Seven months ago, I lost my dearest brother Wyatt. Wyatt and I were like twins, yin and yang, two halves to a whole. Our father had died when we were barely one and three years old, leaving us alone with our young, 21-year-old mother. We helped raise eachother. He was my hero, my guide, and my biggest champion. I was his wingman, his protector, his devotee.
In June of 2015, at age 42, Wyatt died of an aneurysm while doing one of the things he loved best: exploring the open road on his motorcyle. In his pocket, he carried carefully chosen shells and stones he was bringing home to his beloved children, Takota and Stella. Wyatt was a deeply committed, loving father, and had sworn to devote his full heart to his family so that his children wouldn't suffer what we had as children. No, they wouldn't lose their father like we had. (The parallels of this are a story for another day.)
And then in an instant he was gone.
Traumatic, sudden, early loss like this is very hard to describe. The suffering is violent in nature. The physical, let alone emotional and psychic pain, tears your insides apart and dares you to keep living. I have only recently begun to emerge from the haze of shock, pain and disbelief. I can only now maybe, sort of, believe he is gone.
Throughout this time I have spent many long days and nights searching for meaning. I have read beautiful books, taken some incredible grief and spirituality courses, written hundreds of pages.
One of the most powerful lessons I've learned, that I would like to share today, is about perception versus reality. About who we are in this world versus who we think we are. That we are, in the end, not much more than our essence.
Wyatt was a badass, a warrior, a fighter. He questioned all the answers and pushed everyone around him to do the same. Through his photography he captured America the Beautiful in all of its rowdy, raunchy, and also breathtakingly beautiful discontents. He made people mad, but he also inspired them to be their best, to set their goals higher, to not succumb to apathy about the injustices around us.
Wyatt was also all heart. His greatest desire was to become a father, and be completely present the way our father couldn't be for us. Anyone who knew or followed him (#dadlife) witnessed the full-hearted, more than all-in way he approached fatherhood. He also devoted a huge amount of attention to being a hero to others. This became intensely apparent after he died -- we received hundreds of stories from people he had counseled, rescued, empowered, seen and heard with a totally open and non-judgmental heart.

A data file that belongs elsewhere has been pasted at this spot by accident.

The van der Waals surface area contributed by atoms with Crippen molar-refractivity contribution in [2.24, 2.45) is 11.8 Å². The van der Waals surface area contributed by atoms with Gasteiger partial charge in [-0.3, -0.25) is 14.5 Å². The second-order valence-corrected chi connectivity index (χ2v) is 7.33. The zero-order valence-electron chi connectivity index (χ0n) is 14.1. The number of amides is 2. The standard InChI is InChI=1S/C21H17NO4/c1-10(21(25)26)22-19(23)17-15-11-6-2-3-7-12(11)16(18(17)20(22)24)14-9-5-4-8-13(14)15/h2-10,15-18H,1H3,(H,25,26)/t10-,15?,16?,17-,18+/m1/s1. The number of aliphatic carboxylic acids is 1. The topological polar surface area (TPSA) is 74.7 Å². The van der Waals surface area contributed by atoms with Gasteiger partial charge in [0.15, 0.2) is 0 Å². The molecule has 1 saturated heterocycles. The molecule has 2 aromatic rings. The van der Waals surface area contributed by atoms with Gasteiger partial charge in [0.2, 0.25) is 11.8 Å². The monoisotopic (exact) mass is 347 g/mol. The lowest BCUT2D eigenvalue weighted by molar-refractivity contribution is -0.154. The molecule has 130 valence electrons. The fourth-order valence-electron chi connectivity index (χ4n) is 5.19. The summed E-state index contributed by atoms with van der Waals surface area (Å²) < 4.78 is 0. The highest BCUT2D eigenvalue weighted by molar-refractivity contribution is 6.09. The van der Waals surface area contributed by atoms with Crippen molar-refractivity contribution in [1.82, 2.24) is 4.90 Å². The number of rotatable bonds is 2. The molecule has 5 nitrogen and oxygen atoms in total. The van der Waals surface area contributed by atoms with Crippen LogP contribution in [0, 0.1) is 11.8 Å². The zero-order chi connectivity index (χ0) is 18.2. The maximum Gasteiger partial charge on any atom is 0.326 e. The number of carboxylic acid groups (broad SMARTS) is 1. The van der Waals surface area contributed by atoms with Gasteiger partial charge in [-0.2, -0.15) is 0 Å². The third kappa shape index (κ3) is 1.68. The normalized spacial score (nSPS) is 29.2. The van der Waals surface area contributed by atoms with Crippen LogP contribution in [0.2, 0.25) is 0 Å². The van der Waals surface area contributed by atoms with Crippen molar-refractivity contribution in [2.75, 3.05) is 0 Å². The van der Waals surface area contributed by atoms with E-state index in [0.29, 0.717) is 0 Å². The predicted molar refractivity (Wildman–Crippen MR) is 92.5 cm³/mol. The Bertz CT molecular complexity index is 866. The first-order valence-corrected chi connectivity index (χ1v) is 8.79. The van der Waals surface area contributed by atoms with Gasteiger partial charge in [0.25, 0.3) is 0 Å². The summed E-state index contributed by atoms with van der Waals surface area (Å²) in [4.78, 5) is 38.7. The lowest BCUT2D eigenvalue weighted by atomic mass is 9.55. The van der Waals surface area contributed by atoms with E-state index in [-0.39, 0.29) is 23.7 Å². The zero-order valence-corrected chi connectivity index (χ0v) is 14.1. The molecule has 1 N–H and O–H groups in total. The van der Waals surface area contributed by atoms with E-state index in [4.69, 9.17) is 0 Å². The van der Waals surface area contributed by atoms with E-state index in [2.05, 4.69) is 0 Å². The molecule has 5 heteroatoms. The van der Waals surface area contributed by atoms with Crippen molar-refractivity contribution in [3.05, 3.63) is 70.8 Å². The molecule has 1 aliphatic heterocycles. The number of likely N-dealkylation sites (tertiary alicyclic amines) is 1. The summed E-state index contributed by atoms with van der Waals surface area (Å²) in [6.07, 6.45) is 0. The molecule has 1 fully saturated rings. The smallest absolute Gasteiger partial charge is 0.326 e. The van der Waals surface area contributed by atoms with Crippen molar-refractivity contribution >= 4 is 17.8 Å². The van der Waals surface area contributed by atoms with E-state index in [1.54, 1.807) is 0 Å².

This was Wyatt. A warrior, artist and lover.
Yet what do we, especially as adults, spend the majority of our time focused on? Our careers. Our success. How others see us.
One year ago, Wyatt and I took a long hike and had one of our epic brother-sister take-stock-of-life conversations. Who are we? How can we be more successful? Where are our lives going? Will we ever reach the goals we set for ourselves? Obviously, given our ages of 39 and 42 there were some serious midlife-crisis overtones... which we saw and laughed about... but we both felt true concern about our legacies. Maybe he should have gone full-hog into his image/life/work as a motorcycle enthusiast (road warrior) and artist (photographer) instead of going into advertising. Maybe I should have dived head-first into Ayurveda and healing rather than getting enticed by power and influence in the realm of politics.
Now here we are. We find ourselves remembering the huge, tumultuous, heart-filled life of Wyatt.
His impact on those around him. How he made people feel. His bottomless love for Jena and the kids. His stunning artistic eye and talent as a photographer. His brilliant mind and unceasing humor.
In this, we remember him exactly as who he hoped we would: as a warrior, artist and lover.
This legacy has nothing to do with what he worried about vis-a-vis his career success and work in advertising.
His legacy is shaped by who he was as a person. His essence.
It is our essence that matters.
So let me ask you this: how can you step outside of yourself, while you still have time, and get very honest about who you really are versus who you want to be/want to be perceived as?
If you can identify that, and then spend your days amplifying that with love, focus, pride and true self-acceptance.... not even the sky is the limit. You will become boundless.
Because this is who you already are. I repeat, this is who you already are.
Learning to embrace, maybe heal the broken parts, own and love your essence is the greatest gift you will ever give yourself, your loved ones, the world.
Wyatt was on his way to doing this, and I hope that wherever he is now, he can see that he was exactly where and as he was supposed to be. His essence shone through in brilliant technicolor.
He was whole.
This post is part of Common Grief, a Healthy Living editorial initiative. Grief is an inevitable part of life, but that doesn't make navigating it any easier. The deep sorrow that accompanies the death of a loved one, the end of a marriage or even moving far away from home, is real. But while grief is universal, we all grieve differently. So we started Common Grief to help learn from each other. Let's talk about living with loss. If you have a story you'd like to share, email us at firstname.lastname@example.org.